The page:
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Guide to upsizing into a bigger home

February 29, 2024
Craig Gibson

Thinking of upsizing your home and moving to a bigger house?

It’s a big step logistically and financially, which makes it critical you take everything into consideration before you upgrade or upsize. Our article will present you with all the key things you should factor into your decision-making process, so you make the right choice for your circumstances. 

Let’s start with defining what upsizing actually means, before we go into the pros, cons, and key factors you need to weigh up before making the move. 

What does upsizing your home mean?

Upsizing your home is when you move into a new, larger property. You may have outgrown your current home and need to find a family home, typically if your family is growing and you are having a child, or more children. You could also have an elderly parent who needs to move in with you to be cared for. 

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Moving into a new, larger property is called upsizing your home.

Since the pandemic, people have started looking into buying a bigger home so that they can create a more functional and comfortable lifestyle and/or home office space. It’s a trend that has helped make Australian houses the biggest houses in the world, according to a CommSec Home Size Trends report that tracks house and unit sizes over time. This records the average new Aussie house built in 2019/20 at 235.8 square metres, a rise of +2.9 per cent on the year. 

Units are also getting built larger, with the average size of a new apartment now at 136.8 square metres, up +6 per cent on the previous year. This makes our new homes bigger than US houses, which cover an average of 233.1 square metres. The report identifies COVID-19 having played, “a big role, with more time spent at home for both leisure and work, while others are coming to the belief that the layout of their home needs changing.”

But you need to be clear if buying a bigger house is a good investment choice, as we’ll explore in the next section.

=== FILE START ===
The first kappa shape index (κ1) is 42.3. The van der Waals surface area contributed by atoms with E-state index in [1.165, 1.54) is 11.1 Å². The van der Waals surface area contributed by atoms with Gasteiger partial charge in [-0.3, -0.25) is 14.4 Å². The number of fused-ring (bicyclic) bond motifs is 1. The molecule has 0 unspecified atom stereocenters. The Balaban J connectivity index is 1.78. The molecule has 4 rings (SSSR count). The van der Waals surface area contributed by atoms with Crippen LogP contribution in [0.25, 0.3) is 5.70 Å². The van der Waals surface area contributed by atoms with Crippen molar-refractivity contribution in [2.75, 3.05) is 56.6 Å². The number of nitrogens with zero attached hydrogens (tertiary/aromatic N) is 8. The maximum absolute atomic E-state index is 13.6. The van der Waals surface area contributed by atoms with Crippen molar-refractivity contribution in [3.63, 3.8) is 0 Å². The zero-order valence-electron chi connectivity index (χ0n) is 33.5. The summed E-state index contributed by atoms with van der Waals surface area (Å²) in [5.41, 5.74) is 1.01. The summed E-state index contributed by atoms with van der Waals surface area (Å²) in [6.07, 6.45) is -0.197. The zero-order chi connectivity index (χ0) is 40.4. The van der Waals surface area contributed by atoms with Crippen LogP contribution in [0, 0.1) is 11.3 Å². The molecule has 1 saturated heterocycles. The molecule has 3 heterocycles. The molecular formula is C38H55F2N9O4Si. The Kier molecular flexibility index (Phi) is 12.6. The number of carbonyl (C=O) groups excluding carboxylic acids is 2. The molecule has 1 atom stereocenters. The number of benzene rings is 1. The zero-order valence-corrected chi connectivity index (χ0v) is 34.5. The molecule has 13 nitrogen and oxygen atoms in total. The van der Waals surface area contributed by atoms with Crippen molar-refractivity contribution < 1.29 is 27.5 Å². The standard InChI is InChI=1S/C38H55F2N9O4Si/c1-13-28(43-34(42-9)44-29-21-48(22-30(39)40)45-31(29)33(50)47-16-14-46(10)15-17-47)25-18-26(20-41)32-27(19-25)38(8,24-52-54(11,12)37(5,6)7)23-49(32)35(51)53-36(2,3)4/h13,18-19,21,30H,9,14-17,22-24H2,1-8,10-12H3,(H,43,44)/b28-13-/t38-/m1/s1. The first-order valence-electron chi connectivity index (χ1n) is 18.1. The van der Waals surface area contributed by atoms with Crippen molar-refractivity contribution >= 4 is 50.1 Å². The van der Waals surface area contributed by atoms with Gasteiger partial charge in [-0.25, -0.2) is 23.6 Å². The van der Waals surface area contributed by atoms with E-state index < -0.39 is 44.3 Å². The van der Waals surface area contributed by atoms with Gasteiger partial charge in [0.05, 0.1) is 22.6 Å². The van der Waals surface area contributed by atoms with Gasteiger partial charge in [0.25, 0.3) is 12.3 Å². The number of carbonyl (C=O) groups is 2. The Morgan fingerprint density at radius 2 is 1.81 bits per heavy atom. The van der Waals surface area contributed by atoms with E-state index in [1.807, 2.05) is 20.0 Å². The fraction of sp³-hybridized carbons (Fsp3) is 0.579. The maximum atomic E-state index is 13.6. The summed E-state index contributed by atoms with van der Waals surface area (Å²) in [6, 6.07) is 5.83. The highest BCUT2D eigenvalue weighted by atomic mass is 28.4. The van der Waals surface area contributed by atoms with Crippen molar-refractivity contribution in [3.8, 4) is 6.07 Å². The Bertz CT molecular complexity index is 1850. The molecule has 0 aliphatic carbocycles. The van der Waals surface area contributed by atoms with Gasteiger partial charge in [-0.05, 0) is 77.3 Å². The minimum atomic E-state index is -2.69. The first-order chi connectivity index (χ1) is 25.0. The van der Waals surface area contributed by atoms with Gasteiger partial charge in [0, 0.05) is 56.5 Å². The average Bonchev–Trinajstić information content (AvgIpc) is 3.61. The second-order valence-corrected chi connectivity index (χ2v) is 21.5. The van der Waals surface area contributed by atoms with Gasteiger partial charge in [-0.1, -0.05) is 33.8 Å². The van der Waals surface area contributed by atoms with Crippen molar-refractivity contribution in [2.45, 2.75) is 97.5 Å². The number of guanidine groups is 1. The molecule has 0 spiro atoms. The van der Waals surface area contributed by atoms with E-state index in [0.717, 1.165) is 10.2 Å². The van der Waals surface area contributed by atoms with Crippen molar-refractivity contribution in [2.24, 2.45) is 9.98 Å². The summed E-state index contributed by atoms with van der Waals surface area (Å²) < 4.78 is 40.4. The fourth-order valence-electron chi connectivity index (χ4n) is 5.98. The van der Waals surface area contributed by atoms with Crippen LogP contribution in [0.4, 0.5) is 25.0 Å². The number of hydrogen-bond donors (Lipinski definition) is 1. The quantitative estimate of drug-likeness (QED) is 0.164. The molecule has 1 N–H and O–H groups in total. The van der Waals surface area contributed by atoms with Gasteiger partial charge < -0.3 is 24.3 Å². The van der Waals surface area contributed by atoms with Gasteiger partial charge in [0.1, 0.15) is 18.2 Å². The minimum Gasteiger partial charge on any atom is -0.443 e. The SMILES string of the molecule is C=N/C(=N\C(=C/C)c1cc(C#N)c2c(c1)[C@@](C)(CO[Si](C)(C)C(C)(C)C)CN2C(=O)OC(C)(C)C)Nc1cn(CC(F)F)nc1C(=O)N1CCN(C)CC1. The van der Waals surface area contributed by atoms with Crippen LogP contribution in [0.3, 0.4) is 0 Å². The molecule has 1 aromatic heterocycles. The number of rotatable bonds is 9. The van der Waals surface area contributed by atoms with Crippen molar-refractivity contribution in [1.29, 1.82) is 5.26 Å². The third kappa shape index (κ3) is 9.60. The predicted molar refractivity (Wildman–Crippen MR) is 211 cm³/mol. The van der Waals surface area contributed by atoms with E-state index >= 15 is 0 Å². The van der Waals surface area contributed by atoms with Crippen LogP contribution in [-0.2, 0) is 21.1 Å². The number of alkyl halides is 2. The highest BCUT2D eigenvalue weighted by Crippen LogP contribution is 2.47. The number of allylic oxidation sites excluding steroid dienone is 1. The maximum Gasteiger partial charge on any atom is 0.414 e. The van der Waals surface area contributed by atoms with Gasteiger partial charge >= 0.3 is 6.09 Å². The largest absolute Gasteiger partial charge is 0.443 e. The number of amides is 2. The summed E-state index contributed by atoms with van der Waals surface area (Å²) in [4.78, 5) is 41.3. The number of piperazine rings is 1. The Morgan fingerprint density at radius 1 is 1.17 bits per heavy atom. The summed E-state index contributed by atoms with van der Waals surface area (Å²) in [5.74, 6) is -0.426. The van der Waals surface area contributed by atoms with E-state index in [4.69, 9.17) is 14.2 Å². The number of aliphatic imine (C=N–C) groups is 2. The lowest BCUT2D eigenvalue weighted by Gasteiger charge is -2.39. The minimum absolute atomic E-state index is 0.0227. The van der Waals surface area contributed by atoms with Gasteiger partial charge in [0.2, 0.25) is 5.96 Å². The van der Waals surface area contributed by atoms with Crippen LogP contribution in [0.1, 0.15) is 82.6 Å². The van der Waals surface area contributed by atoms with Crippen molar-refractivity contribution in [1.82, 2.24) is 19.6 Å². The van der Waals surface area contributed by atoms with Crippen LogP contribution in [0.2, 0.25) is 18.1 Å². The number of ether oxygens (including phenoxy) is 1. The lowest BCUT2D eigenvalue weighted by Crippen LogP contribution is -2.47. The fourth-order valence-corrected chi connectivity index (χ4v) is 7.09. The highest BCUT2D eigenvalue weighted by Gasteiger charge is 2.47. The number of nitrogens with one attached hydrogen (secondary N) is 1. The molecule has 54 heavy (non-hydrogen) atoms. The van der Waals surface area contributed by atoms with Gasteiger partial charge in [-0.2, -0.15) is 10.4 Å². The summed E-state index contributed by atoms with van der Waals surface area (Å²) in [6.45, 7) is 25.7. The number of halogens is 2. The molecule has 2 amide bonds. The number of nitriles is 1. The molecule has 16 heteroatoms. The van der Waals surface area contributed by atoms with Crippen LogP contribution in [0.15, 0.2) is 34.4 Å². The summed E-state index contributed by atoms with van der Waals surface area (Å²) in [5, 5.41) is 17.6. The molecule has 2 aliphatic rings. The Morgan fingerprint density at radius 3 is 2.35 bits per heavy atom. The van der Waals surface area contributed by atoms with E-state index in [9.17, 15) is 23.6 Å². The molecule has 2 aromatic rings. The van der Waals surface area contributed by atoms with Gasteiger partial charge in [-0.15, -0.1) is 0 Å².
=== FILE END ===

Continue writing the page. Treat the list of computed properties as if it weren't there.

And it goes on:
Is buying a bigger house a good investment?

There are a number of ‘ifs’ when it comes to answering the question, “Is buying a bigger house a good investment?” 

Overall, the local property market has produced solid returns over the medium to long term, so your home’s value is likely to appreciate over time. This could result in a tidy windfall for you when it comes time to sell, which could give you financial security come retirement. 

Your home's value is likely to appreciate over time, so you may be able to make a good windfall when you sell your bigger home.

However, this is far from certain. Like any investment, property offers no guarantees and markets do go up and down. But you can ensure you increase your chances of achieving a solid return by carefully researching the market and knowing what you can afford before you buy a new, bigger home.

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Should I buy a bigger house or pay off my mortgage?

You may also be weighing up if you should buy a bigger house or pay off your mortgage. There is actually no right answer here, as it depends on your financial circumstances, age, and risk appetite.

If you decide to focus on paying off your mortgage, you will be debt-free sooner and have equity in your property. You can pay off your home loan sooner by being disciplined about your spending and putting more toward your monthly repayments. You will then be free to invest in a bigger house. 

Whether you should buy a bigger house or pay off your mortgage will depend on your financial circumstances, age, and risk appetite.

If you opt to purchase a bigger home, you will be taking on more debt, but it is very likely to be a wealth-creating asset. If property values rise, you will also be benefiting from capital growth—the increase in value of your asset over time. 

If you are in a financial position to do so, you could also keep your current property as an investment, provided you can afford to do this. Another consideration to think about is that while upsizing into a bigger property type often comes along with a bigger mortgage, you may be able to forego or lessen strata fees if you move into a townhouse or house.

Pro tip: If you are unsure what is the best decision for you, a financial advisor or qualified mortgage broker can help give you informed advice.

How do I upsize my home?

There are two main ways you can upsize your home:

  1. By selling your current home and putting the proceeds toward buying a bigger home. Selling to buy a bigger home allows you to upsize based on the price you realise for your current property.
  2. By using the existing equity in your current home to secure a deposit on the new home. You can then maintain your original home as an investment property, though you will now be responsible for two mortgages.

But what things should you be aware of before you decide to upsize?

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What things should I consider before buying a bigger home?